Here, vibrators 16 and 21 have the same frequency-temperature characteristics. FIG. 9 shows an embodiment when the vibrators 16 and 17 are oppositely mounted in the thickness (C) direction. FIG. 10 shows an embodiment where the vibrators 18 and 19 are oppositely arranged in the length direction (B). FIG. 11 shows an embodiment where the vibrators 20 and 21 are oppositely arranged in both the thickness (C) and the length (B) directions. If the vibrators 18 and 19 are fabricated to have the position-characteristics of those in the opposite direction in the thickness direction, it will be easily understood that the vibrators are opposite both in the thickness and length directions by arranging the vibrators as shown in FIG. 10. FIG. 12 shows an embodiment where a vibrator 23 is enclosed in a metal capsule 22 or the like, the position of the vibrator being quite indistinguishable from the outside. Therefore, the length of lead wires 24 of each capsule are fabricated differently or a mark 25 is marked on said capsule in order to distinguish the position of the vibrator. And as shown in FIG. 13, the position of a vibrator 27 is distinguished by a marking directly on the vibrator 27, in the case where capsule 26 has a partially transparent portion. In this case, one can also place a mark directly on the capsule itself even when it has a partially transparent portion.

As described above, by adopting the equipment and arrangement of this invention, the frequency-temperature charactersitic is improved and simultaneously the frequency-position characteristic thereof is also drastically improved by using two piezoelectric vibrators. And as seen in FIG. 7, though the frequency-temperature characteristic is somewhat incorrect, if the central temperature T0 is selected to be a suitable average regarding the employing temperature of such an instrument, it offers no problem. Particularly, in order to make the electronic wrist watch highly accurate, it is extremely important to diminish the deviation of the frequency-position characteristic thereof since the discrepancy of frequencies during carrying directly effects the precision thereof. And although two vibrators must have the same frequency-position characteristics, it is not an obstacle to this invention since the frequency-position characteristics can be changed freely by changing the dimensions, shapes, supporting methods and the like of the vibrators.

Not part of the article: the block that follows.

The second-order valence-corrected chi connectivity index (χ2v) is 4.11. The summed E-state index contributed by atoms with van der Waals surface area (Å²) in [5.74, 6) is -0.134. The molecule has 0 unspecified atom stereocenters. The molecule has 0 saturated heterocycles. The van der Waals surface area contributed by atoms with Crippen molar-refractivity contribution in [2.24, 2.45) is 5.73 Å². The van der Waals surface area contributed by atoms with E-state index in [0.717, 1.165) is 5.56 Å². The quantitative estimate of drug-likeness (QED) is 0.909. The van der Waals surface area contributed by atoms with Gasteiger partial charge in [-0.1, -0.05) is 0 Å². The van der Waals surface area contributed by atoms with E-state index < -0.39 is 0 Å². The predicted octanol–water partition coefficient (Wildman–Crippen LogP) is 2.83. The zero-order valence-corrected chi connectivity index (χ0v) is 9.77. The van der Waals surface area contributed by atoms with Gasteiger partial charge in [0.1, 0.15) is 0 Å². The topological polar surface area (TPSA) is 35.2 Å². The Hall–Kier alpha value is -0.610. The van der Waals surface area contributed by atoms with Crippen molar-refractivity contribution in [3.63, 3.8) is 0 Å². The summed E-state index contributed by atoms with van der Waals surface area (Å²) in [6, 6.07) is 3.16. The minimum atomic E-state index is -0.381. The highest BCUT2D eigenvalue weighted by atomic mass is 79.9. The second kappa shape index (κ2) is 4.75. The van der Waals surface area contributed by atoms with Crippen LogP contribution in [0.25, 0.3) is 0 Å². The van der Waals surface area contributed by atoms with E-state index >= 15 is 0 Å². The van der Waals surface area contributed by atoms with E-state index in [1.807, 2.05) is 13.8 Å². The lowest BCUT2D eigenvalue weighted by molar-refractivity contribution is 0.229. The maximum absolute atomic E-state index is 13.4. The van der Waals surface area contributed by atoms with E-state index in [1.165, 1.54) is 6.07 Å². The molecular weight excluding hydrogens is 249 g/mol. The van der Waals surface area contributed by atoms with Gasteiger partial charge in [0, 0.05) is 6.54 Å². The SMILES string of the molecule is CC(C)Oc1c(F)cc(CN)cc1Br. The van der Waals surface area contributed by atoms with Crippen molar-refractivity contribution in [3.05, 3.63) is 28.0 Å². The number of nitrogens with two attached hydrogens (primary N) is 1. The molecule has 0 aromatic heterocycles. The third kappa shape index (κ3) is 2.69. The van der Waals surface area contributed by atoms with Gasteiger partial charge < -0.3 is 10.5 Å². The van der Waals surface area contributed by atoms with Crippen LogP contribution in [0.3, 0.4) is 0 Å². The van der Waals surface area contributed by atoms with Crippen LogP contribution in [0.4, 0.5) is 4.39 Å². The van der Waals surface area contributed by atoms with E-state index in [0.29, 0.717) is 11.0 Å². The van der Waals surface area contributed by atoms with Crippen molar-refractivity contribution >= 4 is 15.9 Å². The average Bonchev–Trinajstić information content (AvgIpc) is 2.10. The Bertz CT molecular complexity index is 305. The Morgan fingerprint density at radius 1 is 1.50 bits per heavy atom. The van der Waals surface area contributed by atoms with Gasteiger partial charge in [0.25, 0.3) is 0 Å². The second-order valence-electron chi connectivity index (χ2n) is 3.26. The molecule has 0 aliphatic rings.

Patent Citations
Cited PatentFiling datePublication dateApplicantTitle
US3978650 *Oct 23, 1974Sep 7, 1976Citizen Watch Co., Ltd.Electric timepiece
Referenced by
Citing PatentFiling datePublication dateApplicantTitle
US4317059 *Sep 26, 1979Feb 23, 1982Etat FrancaisAcceleration and temperature compensated piezoelectric bi-resonator
US4344010 *Oct 19, 1979Aug 10, 1982The United States Of America As Represented By The Secretary Of The ArmyAcceleration resistant combination of opposite-handed piezoelectric crystals
US4410822 *Jun 17, 1982Oct 18, 1983The United States Of America As Represented By The Secretary Of The ArmyAcceleration-resistant crystal resonator
US4445256 *Feb 3, 1982May 1, 1984Dryan-Fordahl Technologies S.A.Method of manufacturing piezoelectric resonator components
US5955825 *Jan 23, 1997Sep 21, 1999Mitsubishi Materials CorporationCrystal oscillator and manufacturing method thereof
US6544331May 18, 1999Apr 8, 2003Mitsubishi Materials CorporationCrystal oscillator and manufacturing method thereof
US6833654 *Sep 25, 2002Dec 21, 2004Cts CorporationDual crystal package
US8188800Nov 5, 2009May 29, 2012Greenray Industries, Inc.Crystal oscillator with reduced acceleration sensitivity
US8525607May 17, 2012Sep 3, 2013Greenray Industries, Inc.Crystal oscillator with reduced acceleration sensitivity
Classifications
U.S. Classification310/315, 331/162, 968/824, 310/348, 331/176, 310/346, 310/342, 368/159
International ClassificationH03B5/32, G04G3/00, G04F5/06, H03H9/215, H03H3/04
Cooperative ClassificationG04F5/063, H03H9/215, H03H3/04
European ClassificationG04F5/06B, H03H9/215, H03H3/04